Take Me Home, Mother Russia | AP HUMAN GEOGRAPHY DIGITAL  STUDY: MIKE BUSARELLO | Scoop.it
10 places that would welcome a Putin landgrab, and 10 parts of Russia that want the hell out.

Via Seth Dixon
more...
Kevin Barker's curator insight, March 22, 2014 10:03 AM

For every argument to aquire land based on ethnic boundaries, there is at least one that would argue land should be lost. This would apply to essentially any country in the world. 

Paige Therien's curator insight, May 4, 2014 10:57 AM

In the recent light of the Crimea annexation and following conflict, many are questioning what Russia's next move will be and how this region may change in the future.  The former USSR encomassed a huge amount of land, and therefore many different ethnic groups.  Of course this has always been a problem, and this article illustrates how it probably always will be a problem.  As politics and cultures in different countries change, people will favor either secession or affiliation due to these centripetal or centrifugal forces .  While some may be far-fetched (Siberia and Brooklyn), it is important to remember that as long as there are some people who are in favor, there may be conflict at same scale.

Bob Beaven's curator insight, March 5, 2:43 PM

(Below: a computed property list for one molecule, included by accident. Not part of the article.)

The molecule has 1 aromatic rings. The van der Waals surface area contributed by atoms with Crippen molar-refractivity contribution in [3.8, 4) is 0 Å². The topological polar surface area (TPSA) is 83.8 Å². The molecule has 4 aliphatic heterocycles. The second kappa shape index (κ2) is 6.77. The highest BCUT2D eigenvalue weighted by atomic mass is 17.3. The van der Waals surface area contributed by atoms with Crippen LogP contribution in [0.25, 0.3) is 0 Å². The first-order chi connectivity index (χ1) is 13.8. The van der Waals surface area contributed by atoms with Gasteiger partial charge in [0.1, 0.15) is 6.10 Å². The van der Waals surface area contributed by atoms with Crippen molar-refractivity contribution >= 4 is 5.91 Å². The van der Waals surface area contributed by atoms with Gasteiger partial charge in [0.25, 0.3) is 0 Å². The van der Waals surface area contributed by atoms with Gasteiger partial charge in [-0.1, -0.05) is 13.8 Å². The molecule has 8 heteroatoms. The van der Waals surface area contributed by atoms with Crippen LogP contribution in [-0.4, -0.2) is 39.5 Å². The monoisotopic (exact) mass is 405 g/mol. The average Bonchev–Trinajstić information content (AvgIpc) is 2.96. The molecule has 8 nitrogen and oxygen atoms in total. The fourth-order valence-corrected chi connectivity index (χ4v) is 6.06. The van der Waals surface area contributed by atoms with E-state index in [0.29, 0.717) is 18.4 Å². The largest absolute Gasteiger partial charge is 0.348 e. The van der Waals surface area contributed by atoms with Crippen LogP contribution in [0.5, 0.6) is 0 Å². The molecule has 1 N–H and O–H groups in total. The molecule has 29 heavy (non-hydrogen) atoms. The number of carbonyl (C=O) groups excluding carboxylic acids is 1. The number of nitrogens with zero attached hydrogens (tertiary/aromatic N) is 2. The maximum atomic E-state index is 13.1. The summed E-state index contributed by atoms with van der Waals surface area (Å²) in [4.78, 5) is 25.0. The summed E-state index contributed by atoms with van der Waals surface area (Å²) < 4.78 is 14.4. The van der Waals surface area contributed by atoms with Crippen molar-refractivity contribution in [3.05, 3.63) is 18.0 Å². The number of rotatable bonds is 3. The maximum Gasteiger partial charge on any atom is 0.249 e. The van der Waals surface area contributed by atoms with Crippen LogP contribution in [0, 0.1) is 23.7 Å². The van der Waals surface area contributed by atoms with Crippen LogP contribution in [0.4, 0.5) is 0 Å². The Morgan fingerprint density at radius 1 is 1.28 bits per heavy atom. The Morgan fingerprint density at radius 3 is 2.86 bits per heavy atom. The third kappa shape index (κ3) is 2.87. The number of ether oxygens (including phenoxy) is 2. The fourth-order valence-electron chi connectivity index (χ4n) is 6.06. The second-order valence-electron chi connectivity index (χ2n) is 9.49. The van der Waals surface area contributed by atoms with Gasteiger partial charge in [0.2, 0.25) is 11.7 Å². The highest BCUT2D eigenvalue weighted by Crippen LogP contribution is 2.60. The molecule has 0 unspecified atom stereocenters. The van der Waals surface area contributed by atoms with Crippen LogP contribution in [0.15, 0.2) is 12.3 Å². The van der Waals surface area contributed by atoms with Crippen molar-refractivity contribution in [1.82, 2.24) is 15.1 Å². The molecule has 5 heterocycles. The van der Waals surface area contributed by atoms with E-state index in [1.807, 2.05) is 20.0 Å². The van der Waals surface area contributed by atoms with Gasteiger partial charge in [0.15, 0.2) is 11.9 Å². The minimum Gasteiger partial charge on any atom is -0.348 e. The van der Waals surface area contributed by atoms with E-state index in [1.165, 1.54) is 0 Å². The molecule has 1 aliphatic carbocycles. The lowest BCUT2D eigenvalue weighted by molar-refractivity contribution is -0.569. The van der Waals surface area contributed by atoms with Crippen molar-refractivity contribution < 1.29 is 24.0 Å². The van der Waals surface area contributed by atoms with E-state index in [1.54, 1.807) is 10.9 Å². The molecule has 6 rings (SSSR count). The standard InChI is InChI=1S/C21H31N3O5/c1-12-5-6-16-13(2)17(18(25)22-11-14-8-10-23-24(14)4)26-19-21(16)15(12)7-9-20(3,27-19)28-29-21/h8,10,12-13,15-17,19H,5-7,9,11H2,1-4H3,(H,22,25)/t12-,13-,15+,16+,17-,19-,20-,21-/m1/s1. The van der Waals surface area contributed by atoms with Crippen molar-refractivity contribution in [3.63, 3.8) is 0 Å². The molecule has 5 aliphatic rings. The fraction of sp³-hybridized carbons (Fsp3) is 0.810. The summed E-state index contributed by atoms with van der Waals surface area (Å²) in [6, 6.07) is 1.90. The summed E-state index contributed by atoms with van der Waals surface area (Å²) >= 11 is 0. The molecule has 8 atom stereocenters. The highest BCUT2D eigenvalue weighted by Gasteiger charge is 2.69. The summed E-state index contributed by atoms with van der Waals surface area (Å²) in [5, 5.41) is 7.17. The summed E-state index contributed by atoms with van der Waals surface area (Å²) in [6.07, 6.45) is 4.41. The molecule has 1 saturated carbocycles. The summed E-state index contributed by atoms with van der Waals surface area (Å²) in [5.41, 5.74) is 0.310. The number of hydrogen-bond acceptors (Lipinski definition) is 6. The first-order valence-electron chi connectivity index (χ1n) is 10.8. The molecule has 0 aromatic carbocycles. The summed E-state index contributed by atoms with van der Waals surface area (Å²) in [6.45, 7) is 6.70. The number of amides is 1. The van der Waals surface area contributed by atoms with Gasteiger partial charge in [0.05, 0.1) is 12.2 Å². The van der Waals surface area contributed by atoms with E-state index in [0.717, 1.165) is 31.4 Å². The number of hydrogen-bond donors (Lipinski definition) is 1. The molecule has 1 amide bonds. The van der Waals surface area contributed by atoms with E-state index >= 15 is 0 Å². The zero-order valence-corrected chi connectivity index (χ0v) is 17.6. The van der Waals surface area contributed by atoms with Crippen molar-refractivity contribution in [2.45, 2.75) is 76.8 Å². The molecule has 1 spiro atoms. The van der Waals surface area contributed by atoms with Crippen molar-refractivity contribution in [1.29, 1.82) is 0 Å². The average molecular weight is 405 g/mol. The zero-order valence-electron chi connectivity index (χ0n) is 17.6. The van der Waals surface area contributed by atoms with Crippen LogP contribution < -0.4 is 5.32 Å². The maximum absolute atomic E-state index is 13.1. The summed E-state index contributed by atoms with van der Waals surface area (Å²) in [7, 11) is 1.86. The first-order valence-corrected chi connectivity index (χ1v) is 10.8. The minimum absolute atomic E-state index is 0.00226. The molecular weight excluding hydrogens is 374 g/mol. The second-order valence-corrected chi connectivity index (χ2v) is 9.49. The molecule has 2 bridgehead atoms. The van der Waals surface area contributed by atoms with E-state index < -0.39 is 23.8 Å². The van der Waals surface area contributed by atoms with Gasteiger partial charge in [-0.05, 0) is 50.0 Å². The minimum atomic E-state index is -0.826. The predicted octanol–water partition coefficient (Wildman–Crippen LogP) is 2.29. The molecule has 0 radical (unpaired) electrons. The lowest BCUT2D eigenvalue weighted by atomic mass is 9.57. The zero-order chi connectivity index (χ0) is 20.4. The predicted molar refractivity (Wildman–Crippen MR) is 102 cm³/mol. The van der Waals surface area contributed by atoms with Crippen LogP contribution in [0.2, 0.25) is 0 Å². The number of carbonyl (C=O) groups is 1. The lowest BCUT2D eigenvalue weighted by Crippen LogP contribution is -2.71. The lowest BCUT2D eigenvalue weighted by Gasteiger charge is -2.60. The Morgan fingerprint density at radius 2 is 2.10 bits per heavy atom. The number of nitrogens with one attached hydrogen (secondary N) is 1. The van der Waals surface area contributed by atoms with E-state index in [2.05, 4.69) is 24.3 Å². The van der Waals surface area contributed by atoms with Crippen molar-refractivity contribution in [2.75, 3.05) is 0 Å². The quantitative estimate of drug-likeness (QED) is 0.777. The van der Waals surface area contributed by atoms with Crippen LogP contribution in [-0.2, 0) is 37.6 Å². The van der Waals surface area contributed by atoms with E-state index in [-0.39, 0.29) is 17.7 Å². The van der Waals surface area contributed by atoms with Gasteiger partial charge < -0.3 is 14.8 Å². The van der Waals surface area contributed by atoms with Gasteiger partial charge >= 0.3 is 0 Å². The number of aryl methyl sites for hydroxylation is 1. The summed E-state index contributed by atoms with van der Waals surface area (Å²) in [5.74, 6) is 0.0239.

This article is interesting because it shows that as Russia could potentially gain land, it could also lose parts of the country as well.  I thought the Brooklyn Beach point was funny due to Putin's argument that wherever Russians live should be Russia (Crimea).  I don't think the United States would ever let this happen though, even if it is just a single part of NY, the US would never let Russia back onto the North American Continent after buying Alaska from them back in the 1800s.  I also thought it was an intriguing point to state that China could try to make a move at getting Siberia from Russia.  I personally don't think that Russia would willingly give up a resource rich region of its nation to China easily, and if China wanted to buy the region, I'd bet Putin would make them pay a pretty penny for the area.  The fact that Russia is such a varied nation, especially in the south of the nation, is not surprising due to winning the land from the Ottomans, and the best thing Russia could do, in the case of Chechnya would be to let them go.  This way the country could achieve a lasting peace, rather than always fighting campaigns against the region, which as a result, will make the people hate the Russian government even more.  However, I do not think Putin will allow his country to decrease in size, Putin only wants increases.